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From e! Science News:

Claims that a large increase in the strength of cannabis over the last decade is driving the occurrence of mental health and other problems for users are not borne out by a study of the worldwide literature, say researchers at the National Drug and Alcohol Research Centre (NDARC) and the National Drug Research Institute (NDRI), both from Australia. Their conclusions, published in this month’s issue of ADDICTION, are that increased potency has been observed in some countries, but there is enormous variation between samples, meaning that cannabis users may be exposed to greater variation in the strength of the cannabis they use in a single year than over years or decades.

Cannabis samples tested in the United States, the Netherlands, the United Kingdom and Italy have shown increases in potency over the last decade, but no significant growth in other European countries or in New Zealand has been found during the same period.

Read the rest of this entry »

Written by LeisureGuy

17 June 2008 at 11:50 am

White supremacy groups

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Fascinating video well worth watching. Thanks, Bob.

Written by LeisureGuy

17 June 2008 at 11:39 am

Posted in Daily life

Tagged with

John Yoo, contemptible liar

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Read the column.

Written by LeisureGuy

17 June 2008 at 11:25 am

The company we keep

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From another excellent column by Glenn Greenwald (and do read the whole thing), this bitter irony:

Speaking of which, as Steny Hoyer and Congressional Democrats attempt this week to legalize George Bush’s warrantless eavesdropping powers and immunize lawbreaking telecoms, it’s worth noting the company we keep in that realm, too. In 2001, the U.S. State Department issued a truly amazing report on Russian human rights abusees, complaining that Russian “authorities continued to infringe on citizens’ privacy rights.” What was the basis of that complaint? The State Department said that Russian regulations that:

require Internet service providers and telecommunications companies to invest in equipment that enables the [Foreign Security Service] to monitor Internet traffic, telephone calls, and pagers without judicial approval caused serious concern.

“Serious concern.” Worse, said our Report, in Russia “there appears to be no mechanism to prevent unauthorized [Government] access to Internet traffic without a warrant”!In 2006, the State Department’s report on Russia contained one of the most amazing passages I’ve read in all the time I’ve been writing about political issues. This is really — honestly — what the State Department said in condemning Russia. I highly recommend reading this a few times, especially in light of what the Congress is preparing to do this week:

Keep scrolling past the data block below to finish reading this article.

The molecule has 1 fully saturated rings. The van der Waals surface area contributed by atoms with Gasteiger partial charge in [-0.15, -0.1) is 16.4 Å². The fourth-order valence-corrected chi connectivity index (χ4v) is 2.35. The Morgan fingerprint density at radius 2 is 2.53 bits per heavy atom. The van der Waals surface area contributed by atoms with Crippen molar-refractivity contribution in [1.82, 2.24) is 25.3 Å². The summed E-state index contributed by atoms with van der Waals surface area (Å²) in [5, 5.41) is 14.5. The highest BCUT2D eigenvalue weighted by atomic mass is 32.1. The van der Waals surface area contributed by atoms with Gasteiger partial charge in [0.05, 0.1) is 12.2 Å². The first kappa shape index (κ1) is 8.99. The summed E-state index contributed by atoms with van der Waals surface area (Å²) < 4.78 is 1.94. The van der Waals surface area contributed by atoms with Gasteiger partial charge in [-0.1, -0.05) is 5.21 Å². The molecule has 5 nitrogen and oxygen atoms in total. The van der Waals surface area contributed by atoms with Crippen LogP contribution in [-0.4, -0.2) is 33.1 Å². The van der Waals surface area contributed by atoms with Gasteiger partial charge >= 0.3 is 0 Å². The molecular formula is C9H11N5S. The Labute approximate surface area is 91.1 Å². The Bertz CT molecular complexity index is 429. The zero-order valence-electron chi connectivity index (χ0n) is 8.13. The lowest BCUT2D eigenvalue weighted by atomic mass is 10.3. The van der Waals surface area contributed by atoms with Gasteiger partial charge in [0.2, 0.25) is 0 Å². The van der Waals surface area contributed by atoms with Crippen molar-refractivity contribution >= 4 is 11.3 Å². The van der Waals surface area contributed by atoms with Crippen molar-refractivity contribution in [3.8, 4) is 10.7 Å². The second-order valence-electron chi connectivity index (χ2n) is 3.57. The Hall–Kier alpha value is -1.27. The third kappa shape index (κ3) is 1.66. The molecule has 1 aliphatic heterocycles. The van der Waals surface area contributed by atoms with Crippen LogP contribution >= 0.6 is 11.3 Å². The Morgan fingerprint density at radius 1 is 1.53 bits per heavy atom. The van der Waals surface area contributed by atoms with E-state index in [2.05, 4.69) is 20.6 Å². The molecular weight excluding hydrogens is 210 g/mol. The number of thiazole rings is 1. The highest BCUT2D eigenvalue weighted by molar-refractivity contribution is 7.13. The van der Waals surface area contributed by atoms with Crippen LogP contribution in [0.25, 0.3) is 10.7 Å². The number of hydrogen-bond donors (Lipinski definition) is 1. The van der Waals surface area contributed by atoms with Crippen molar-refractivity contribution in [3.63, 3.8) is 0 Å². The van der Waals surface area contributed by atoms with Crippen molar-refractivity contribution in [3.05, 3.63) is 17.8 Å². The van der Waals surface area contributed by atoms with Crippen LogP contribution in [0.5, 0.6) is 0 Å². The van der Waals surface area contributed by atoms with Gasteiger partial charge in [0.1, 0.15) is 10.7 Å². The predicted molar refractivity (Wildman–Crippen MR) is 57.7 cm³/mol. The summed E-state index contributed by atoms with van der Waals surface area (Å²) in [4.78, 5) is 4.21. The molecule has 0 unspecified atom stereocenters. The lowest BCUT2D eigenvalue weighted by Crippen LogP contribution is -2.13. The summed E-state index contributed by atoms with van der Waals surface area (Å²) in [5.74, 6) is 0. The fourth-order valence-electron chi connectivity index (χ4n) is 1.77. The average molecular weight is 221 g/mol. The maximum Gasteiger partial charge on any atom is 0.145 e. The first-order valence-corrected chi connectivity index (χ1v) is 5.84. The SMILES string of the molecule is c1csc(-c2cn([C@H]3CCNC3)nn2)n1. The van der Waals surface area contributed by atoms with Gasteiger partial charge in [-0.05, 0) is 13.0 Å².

The law states that officials may enter a private residence only in cases prescribed by federal law or on the basis of a judicial decision; however, authorities did not always observe these provisions.The law permits the government to monitor correspondence, telephone conversations, and other means of communication only with judicial permission and prohibits the collection, storage, utilization, and dissemination of information about a person’s private life without his consent. While these provisions were generally followed, problems remained. There were accounts of electronic surveillance by government officials and others without judicial permission, and of entry into residences and other premises by Moscow law enforcement without warrants. There were no reports of government action against officials who violated these safeguards.

What kind of monsters would spy on their own citizens without warrants even when the law requires warrants, and then not even punish those who broke the law? Russian Communist KGB thugs — that’s who would do such a horrible thing, our State Department complained in 2006. Note, too — as our Congress attempts to legalize warrantless eavesdropping here — that our State Department complained about Russia’s surveillance abuses even though the law there permits such spying “only with judicial permission.”Finally, in August of 2007, Zimbabwe passed a law allowing its President to eavesdrop on telephone conversations with no warrants — exactly what our Congress is about to do — and this is what opposition leaders in that country said about that new law:

Zimbabwean President Robert Mugabe on Friday signed into law the controversial Interception of Communications Bill, which gives his government the authority to eavesdrop on phone and Internet communications and read physical mail.The legislation has drawn outspoken opposition from the political opposition and civil society organizations as trampling on the civil rights of Zimbabweans.

Spokesman Nelson Chamisa of the opposition Movement for Democratic Change faction of Morgan Tsvangirai called it an addition to “the dictator’s tool kit” . . .

Secretary General Welshman Ncube of the MDC faction led by Arthur Mutambara called it a “final straw to the curtailment to the liberties of Zimbabweans.”

Human rights lawyer Otto Saki told VOA that the law interferes and undermines the enjoyment of rights enshrined in the constitution and is a sign Mr. Mugabe wants to consolidate his power by “any means necessary or unnecessary.”

But in reply to that uproar, the Mugabe government had what one must admit was a good response:

But Communications Minister Christopher Mushowe said Zimbabwe is not unique in the world in passing such legislation, citing electronic eavesdropping programs in the United States, the United Kingdom and South Africa, among other countries.

That’s the company Steny Hoyer and the Blue Dogs in Congress are working hard this week to ensure we continue to keep, as they devote themselves to legalizing warrantless eavesdropping and immunizing corporations that broke the law. The details of the campaign to stop that will be posted here shortly.

Written by LeisureGuy

17 June 2008 at 11:24 am

Retiree’s special: How to nap

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Via Lifehacker, this excellent guide on how to nap. My own secrets:

  • Tempur-Pedic™ eye mask (the best I’ve found)
  • Reclining reading chair